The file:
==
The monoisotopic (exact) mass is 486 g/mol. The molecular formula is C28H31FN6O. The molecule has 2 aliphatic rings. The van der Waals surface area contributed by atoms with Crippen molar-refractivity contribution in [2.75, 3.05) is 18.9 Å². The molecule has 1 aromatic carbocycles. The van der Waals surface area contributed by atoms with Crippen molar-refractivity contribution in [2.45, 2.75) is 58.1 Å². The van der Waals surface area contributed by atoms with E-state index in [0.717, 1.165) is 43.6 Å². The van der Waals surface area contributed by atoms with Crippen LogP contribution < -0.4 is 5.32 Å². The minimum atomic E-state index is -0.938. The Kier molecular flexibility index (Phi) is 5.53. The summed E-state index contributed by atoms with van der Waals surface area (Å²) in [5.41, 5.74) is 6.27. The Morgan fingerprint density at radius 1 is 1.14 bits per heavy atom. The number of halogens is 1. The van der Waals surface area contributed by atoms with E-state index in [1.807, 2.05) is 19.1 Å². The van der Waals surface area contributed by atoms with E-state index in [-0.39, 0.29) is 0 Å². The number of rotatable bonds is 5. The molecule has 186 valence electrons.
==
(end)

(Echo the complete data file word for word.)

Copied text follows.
The monoisotopic (exact) mass is 486 g/mol. The molecular formula is C28H31FN6O. The molecule has 2 aliphatic rings. The van der Waals surface area contributed by atoms with Crippen molar-refractivity contribution in [2.75, 3.05) is 18.9 Å². The molecule has 1 aromatic carbocycles. The van der Waals surface area contributed by atoms with Crippen molar-refractivity contribution in [2.45, 2.75) is 58.1 Å². The van der Waals surface area contributed by atoms with E-state index in [0.717, 1.165) is 43.6 Å². The van der Waals surface area contributed by atoms with Crippen LogP contribution < -0.4 is 5.32 Å². The minimum atomic E-state index is -0.938. The Kier molecular flexibility index (Phi) is 5.53. The summed E-state index contributed by atoms with van der Waals surface area (Å²) in [5.41, 5.74) is 6.27. The Morgan fingerprint density at radius 1 is 1.14 bits per heavy atom. The number of halogens is 1. The van der Waals surface area contributed by atoms with E-state index in [1.807, 2.05) is 19.1 Å². The van der Waals surface area contributed by atoms with E-state index in [-0.39, 0.29) is 0 Å². The number of rotatable bonds is 5. The molecule has 186 valence electrons.